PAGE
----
(For Women Only! And the men who care about them!)
It’s good to see these studies finally coming out in mainstream avenues, but it’s an ongoing frustration for many who have had to deal with these issues with little to no support. The menstrual issues are not merely affecting women who got the inoculations. They are also affecting women who have to be near those who got the shots! The authors of the study are, unfortunately, “woke” in the terminology they use around the issue of menstruation, but were otherwise wanting to bring valid concerns into the spotlight. According to the study involving 39,129 women between the ages of 18 and 80, all four major “vaxx” providers plus Novavax were represented in the study, although it appears Novavax was lumped into “other” in charts for “vaxx” type/provider.
One note of interest to me as I combed the study, was this statement:
“… the combination of having been pregnant but not given birth is associated with the highest risk of heavier flow.”
There are only two reasons a woman won’t give birth after getting pregnant – miscarriage, and abortion. . . hmmm. . .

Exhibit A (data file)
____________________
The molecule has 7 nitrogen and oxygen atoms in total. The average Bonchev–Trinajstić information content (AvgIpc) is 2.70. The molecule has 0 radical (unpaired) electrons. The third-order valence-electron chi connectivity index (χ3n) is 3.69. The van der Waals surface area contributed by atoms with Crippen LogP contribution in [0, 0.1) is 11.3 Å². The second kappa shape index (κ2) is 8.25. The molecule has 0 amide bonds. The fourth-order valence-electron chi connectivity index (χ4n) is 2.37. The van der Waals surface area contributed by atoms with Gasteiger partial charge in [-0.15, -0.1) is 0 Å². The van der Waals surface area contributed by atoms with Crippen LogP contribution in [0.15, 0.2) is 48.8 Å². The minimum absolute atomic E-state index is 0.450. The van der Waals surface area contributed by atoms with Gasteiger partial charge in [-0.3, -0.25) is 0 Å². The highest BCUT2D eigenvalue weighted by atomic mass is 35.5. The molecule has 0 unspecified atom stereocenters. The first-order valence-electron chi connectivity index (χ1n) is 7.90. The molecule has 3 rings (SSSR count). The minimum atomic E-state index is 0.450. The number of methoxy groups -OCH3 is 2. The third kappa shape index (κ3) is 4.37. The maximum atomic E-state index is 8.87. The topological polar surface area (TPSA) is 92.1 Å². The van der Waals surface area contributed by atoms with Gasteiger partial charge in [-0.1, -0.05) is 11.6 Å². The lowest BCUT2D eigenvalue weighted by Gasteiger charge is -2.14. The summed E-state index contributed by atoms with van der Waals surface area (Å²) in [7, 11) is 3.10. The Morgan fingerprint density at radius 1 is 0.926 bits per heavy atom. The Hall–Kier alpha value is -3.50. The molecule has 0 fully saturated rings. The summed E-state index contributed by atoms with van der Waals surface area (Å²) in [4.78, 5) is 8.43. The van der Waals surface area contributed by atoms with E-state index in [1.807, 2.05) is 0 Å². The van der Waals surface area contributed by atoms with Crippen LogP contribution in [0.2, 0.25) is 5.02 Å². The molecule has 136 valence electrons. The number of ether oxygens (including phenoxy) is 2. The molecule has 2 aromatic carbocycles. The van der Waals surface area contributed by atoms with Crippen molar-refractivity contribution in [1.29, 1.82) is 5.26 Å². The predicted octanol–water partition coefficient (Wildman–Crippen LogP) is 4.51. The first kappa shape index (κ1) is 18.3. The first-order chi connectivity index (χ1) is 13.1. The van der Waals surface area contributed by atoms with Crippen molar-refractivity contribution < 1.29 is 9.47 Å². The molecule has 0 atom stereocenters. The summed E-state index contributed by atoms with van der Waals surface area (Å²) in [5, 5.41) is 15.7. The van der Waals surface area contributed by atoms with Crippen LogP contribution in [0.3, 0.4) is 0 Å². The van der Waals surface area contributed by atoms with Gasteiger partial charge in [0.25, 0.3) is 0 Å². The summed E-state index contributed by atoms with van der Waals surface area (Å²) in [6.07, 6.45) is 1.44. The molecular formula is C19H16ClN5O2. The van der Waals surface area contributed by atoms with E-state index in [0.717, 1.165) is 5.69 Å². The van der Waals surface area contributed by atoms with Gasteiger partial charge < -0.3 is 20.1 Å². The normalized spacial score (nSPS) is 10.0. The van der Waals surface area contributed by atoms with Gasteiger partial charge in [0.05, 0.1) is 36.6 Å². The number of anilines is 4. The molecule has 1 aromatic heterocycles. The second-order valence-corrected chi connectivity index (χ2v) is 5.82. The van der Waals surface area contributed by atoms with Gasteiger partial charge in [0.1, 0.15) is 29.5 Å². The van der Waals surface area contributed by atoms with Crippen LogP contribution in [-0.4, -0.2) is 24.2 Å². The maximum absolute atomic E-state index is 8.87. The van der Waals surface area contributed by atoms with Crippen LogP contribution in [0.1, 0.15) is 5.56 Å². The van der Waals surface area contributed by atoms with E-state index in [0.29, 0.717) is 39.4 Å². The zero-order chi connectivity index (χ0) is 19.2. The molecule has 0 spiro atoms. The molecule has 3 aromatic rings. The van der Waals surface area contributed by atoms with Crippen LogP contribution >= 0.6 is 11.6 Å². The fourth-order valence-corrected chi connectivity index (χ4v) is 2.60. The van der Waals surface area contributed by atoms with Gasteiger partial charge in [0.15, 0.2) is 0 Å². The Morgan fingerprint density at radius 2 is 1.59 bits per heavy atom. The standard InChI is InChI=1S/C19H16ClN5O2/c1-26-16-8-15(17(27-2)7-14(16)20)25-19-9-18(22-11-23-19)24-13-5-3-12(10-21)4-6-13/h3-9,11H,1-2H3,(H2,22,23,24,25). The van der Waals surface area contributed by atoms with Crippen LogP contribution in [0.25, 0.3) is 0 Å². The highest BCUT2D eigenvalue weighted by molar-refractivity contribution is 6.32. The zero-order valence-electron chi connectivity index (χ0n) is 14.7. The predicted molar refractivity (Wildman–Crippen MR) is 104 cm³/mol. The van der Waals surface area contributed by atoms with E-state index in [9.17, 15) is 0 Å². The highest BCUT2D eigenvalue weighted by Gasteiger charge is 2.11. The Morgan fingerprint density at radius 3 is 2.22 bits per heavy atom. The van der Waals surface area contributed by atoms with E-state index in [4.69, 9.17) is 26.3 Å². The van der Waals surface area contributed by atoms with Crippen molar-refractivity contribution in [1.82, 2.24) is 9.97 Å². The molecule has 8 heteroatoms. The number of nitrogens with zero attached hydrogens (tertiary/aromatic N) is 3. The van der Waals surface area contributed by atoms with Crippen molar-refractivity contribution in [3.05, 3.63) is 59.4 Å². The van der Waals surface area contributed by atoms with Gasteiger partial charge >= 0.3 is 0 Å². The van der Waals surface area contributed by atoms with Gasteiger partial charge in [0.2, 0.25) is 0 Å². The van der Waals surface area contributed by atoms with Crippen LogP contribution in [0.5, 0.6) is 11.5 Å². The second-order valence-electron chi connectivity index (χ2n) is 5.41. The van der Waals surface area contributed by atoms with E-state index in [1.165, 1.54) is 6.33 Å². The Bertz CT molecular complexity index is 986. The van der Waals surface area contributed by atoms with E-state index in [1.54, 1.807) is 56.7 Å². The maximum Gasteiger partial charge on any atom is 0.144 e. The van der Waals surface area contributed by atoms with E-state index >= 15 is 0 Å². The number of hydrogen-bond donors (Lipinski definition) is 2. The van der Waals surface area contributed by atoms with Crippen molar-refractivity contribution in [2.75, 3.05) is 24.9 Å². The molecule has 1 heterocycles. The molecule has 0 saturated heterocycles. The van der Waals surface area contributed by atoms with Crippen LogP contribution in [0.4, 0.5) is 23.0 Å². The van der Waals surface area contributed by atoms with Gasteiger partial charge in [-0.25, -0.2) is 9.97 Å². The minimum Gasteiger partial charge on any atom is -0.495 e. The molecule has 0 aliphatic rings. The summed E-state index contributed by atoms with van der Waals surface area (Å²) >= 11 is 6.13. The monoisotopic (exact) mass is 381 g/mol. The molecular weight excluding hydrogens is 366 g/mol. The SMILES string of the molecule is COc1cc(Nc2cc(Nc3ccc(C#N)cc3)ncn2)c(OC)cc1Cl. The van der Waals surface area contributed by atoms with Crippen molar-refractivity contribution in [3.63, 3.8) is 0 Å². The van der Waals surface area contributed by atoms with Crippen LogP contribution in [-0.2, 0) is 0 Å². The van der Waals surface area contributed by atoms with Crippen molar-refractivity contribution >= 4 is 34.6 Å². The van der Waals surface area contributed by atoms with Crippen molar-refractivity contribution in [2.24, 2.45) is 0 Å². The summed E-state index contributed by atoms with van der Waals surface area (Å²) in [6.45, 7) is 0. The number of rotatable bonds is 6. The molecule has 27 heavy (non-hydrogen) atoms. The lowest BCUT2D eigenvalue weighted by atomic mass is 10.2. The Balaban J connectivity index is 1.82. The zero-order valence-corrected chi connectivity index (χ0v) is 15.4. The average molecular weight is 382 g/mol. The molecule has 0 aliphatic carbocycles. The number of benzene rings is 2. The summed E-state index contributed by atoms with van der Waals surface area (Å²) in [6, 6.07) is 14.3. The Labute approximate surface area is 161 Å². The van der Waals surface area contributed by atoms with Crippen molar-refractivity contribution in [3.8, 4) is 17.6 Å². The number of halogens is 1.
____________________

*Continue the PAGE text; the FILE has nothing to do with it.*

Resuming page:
The two graphs below show other conditions predisposing women to post-“inoculation” menstrual problems:
Another note of interest:
“…There was no significant difference in rate of occurrence of breakthrough bleeding by vaccine type…”
This is important to note because there are doctors out there who somehow think Novavax and others similar to it, are safer than the mRNA “vaccines”.
I don’t think much of the authors’ insistence on “gender-inclusivity” throughout their paper. There are clearly only two genders, as evidenced by the concerns of those who made cosmetic changes via hormonal treatments being bothered by this issue of bleeding as well.
On a control versus population trust note however, I LOVE this paragraph:
“Gaps in knowledge of how menstrual cycles respond to acute and chronic immune and inflammatory stressors can be understood as a form of ignorance which is produced and reproduced based upon structural, cultural, and political decisions (89). The data presented and discussed here highlights how anthropological mixed-methods research approaches that engage in listening rather than strictly pro forma hypothesis-driven research is necessary during emerging phenomena. Taking the time to listen and notice allows us to observe things that may not fit into our established narratives and to take responsibility for our role in knowledge dissemination as scientists” (emphasis mine)
In The Spike Relief Workshop I created, it came to light that dealing with menstrual anomalies involves all the advice given for anti-spike shedding. The study above claims in a quoted paragraph below, that hormonal upset cannot be the cause, but it would appear from various sources that reproductive hormonal behaviour is impacted by the “vaxx” and occurs in those dealing with “vaxx shedding”.
As a result, I take issue with this paragraph: